I think basically a lot of people in favor of the electoral college system have made a selfish emotional decision that allows them to cling onto greater power for their own groups, or else at least hold onto something that's familiar, and are now backfilling quote unquote "logical arguments" in order to support the viewpoint they've already decided on.

How is it fair and logical, in this day and age, that someone should win the popular vote and lose the presidency?

And we already elect all kinds of other officials via simple majority vote. Why aren't we talking about how electing your city mayor or Congressman or dog catcher or whatever is the same as gang rape?

Going back to the Senate vs House question, states are historical artifacts with arbitrary boundaries and I think the House is a much more fair way of representing the American public, because representatives are more local and more or less proportionate to population. I don't actually understand why states make sense as a subdivision of government, aside from us ending up this way because of accidents of history, but I guess I'm not as angry about this since we do at least have that bicameral system. Urban vs rural makes more sense as a system of representation than pure geography but we absolutely aren't set up to deal with that kind of system.

Re gun rights and circumcision, these kind of fall into the "your right to swing your fist ends where my nose begins" category for me. I have no problem with hunters having guns for hunting, but we've had enough mass shootings (well, and non-mass murders by firearm) in this country that I fall on the side of limiting this particular right. And limiting doesn't necessarily mean outright banning, but people tend to conflate "hey maybe we should have background checks and stop selling assault rifles to the general public" with "THEY'RE TAKING AWAY MY GUNS FOREVER." If an adult wants to get circumcised, or if there's a legitimate medical reason it needs to get done for a kid, sure, but I think it's basically societally-sanctioned genital mutilation of babies who can't decide for themselves. We're just used to it in our culture, so it doesn't seem barbaric and it even seems wacko and fringe to try and stop people from doing it.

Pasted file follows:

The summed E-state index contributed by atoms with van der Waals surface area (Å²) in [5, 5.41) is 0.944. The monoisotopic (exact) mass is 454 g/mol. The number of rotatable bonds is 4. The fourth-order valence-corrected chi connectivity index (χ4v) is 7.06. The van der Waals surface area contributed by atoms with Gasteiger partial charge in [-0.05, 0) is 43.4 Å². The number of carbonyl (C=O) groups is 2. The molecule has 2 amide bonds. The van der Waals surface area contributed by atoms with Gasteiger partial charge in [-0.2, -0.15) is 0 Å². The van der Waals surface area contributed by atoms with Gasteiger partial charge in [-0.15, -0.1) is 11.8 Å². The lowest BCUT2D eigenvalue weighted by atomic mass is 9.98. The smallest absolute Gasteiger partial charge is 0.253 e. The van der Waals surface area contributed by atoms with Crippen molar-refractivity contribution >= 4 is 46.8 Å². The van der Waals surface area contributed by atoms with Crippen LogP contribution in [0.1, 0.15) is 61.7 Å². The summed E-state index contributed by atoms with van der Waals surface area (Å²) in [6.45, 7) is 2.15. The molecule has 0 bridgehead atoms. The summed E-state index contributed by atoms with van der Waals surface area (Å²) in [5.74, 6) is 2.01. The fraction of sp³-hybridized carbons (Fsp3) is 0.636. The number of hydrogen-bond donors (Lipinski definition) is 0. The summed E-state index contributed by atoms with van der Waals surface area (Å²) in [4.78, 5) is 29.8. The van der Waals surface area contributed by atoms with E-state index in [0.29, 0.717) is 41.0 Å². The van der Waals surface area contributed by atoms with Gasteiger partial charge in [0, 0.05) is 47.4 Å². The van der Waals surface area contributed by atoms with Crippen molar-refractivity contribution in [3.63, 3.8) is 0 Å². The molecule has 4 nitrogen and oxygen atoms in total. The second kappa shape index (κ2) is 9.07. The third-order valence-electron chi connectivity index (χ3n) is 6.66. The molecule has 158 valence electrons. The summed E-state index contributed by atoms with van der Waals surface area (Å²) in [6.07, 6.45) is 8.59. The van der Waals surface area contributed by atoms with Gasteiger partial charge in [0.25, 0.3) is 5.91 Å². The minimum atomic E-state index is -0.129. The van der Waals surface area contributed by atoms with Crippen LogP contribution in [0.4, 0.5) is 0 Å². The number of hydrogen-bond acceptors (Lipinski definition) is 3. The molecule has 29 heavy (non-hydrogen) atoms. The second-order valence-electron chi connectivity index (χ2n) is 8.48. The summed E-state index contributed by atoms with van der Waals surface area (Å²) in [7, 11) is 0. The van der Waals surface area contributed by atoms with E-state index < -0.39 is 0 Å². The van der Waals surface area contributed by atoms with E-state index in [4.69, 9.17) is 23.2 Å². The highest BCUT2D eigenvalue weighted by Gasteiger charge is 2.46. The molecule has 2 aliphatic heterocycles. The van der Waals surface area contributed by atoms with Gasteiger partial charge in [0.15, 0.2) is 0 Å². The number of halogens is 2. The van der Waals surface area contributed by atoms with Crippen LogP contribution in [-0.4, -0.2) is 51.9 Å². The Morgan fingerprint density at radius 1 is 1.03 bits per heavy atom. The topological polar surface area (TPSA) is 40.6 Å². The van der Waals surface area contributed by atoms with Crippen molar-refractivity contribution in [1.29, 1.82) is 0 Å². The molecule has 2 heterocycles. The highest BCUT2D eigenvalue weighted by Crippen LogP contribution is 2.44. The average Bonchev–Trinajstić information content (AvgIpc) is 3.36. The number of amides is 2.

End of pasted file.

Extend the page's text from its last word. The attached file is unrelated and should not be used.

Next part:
There are good Republicans. There are horrible Democrats. I agree that the Patriot Act is garbage. But the Republican Party as it currently stands leans heavily fascist and white supremacist, and the actions of the party leadership in those directions only encourage that kind of behavior across the US, and I don't think that's hyperbole at all. Trump refused to condemn white supremacy in a national debate, and called out the Proud Boys on national TV, and the entire GOP (as a political entity) has been propping him up this entire time, and is still angling for a coup to reinstall him at the moment. What am I supposed to think of that? Oh OK yes it's all just about lower taxes and smaller government, right.